» Ridesharing

Nestled within Orange County, California, Chapman University resides in an area infamous for its commuter culture. Nearly 60% of students commute to campus and as a result, the university is plagued with single rider vehicles and parking issues.

Such conditions can no longer be tolerated at Chapman as the parking situation is known to decrease the satisfaction of its 8,305 students, and environmental quality. According to the 2016 Ruffalo Noel-Levitz Student Satisfaction Inventory, just 28.7% of undergraduate students found the amount of student parking space on campus to be adequate. Additionally, vehicles like those commuting to Chapman are the largest air quality compromisers in the United States, creating one-third of all American air pollution. Ridesharing, or the grouping of travelers into common trips by van or car, is a powerful strategy to resolve these issues. For more information, refer to Chapter 4 of the 2017 Environmental Audit, written by Allison Scavo.

  • Ridesharing needs and incentive awareness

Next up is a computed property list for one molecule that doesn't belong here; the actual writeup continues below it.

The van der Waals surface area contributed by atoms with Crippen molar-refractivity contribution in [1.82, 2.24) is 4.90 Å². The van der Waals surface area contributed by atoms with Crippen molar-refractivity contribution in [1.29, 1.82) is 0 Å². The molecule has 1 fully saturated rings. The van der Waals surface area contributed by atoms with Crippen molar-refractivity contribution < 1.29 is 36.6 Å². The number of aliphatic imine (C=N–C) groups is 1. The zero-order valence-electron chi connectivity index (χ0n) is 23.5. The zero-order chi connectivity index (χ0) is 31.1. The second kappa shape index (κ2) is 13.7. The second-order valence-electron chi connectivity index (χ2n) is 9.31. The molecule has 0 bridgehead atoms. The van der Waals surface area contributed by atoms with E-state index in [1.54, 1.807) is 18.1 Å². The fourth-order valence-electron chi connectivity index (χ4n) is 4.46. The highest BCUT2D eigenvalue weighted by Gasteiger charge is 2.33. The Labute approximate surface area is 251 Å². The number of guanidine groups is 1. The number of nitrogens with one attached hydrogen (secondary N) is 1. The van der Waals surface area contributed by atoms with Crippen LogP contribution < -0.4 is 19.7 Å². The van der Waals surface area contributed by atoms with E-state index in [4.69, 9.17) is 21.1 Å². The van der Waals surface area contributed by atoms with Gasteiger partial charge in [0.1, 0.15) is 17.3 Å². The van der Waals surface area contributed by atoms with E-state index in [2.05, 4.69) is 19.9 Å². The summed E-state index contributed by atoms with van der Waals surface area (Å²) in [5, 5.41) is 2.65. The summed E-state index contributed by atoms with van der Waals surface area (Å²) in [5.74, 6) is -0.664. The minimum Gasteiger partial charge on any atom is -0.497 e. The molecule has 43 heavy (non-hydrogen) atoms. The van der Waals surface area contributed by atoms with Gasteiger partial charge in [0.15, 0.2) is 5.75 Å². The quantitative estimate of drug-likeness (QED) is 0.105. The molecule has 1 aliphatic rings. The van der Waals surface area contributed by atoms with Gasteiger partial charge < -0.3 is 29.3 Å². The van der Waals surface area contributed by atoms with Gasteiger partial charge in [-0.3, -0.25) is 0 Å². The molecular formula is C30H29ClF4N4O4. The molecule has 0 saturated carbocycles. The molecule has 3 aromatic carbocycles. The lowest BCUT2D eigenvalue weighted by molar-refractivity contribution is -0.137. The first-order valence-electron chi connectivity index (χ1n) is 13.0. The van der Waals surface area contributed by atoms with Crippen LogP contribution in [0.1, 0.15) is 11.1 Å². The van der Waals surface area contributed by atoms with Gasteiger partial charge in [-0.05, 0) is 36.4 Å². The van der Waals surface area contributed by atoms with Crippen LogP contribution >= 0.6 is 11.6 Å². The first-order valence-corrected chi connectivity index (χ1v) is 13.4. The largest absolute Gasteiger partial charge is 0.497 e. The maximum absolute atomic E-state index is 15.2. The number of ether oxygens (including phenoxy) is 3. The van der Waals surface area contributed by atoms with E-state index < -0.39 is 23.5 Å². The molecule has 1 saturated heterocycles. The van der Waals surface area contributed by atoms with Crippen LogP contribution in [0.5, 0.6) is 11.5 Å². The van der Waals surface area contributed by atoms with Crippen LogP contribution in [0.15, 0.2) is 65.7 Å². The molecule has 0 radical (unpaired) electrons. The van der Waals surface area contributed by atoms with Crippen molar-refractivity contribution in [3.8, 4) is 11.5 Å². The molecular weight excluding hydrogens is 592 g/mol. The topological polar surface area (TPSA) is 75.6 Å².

• Ridesharing Recommendations
  • Ridesharing to campus would reduce the number of vehicles needed by Chapman commuters and thus reduce university carbon emissions, lower traffic congestion, and decrease parking demand. Individually, ridesharing Panthers can save on travel costs, travel time, and commute stress.

    Chapman University has made strides in recent years to combat the strong commuter culture on campus. Campus strategies include subsidized public transportation, Zipcars, carpool permits, and social media platforms. However, current ridesharing programs and their publicity have done little to incentivize students, faculty, and staff to rideshare. Evidence to support this include:

    • Of the 7532 parking permits issued in the 2016/2017 year, just 18 were carpool, less than 0.25% of all permits (see Figure 1).
    • With the exception of 79% of employees knowing of carpool permits, less than half of Panthers are aware of current ridesharing incentives (see Figure 2).



  • Given that less than half of the Chapman community is aware of most current campus ridesharing incentives, ridesharing programs must be better publicized. When presented with certain incentives offered at Chapman aspirational schools, a majority of students, faculty, and staff would consider ridesharing to campus (see Figure 3). Therefore the university should consider employing these programs to recruit more ridesharers. Other potential strategies to increase ridesharing include:

    • Promote the use of RideMatch, an online ride matching service used to connect commuting riders with drivers.
    • Initiate a vanpool program with OCTA
    • Create a social media-based ridesharing program, similar to the USC-Uber partnership
    • Update the CU Experience app with more advanced ride matching software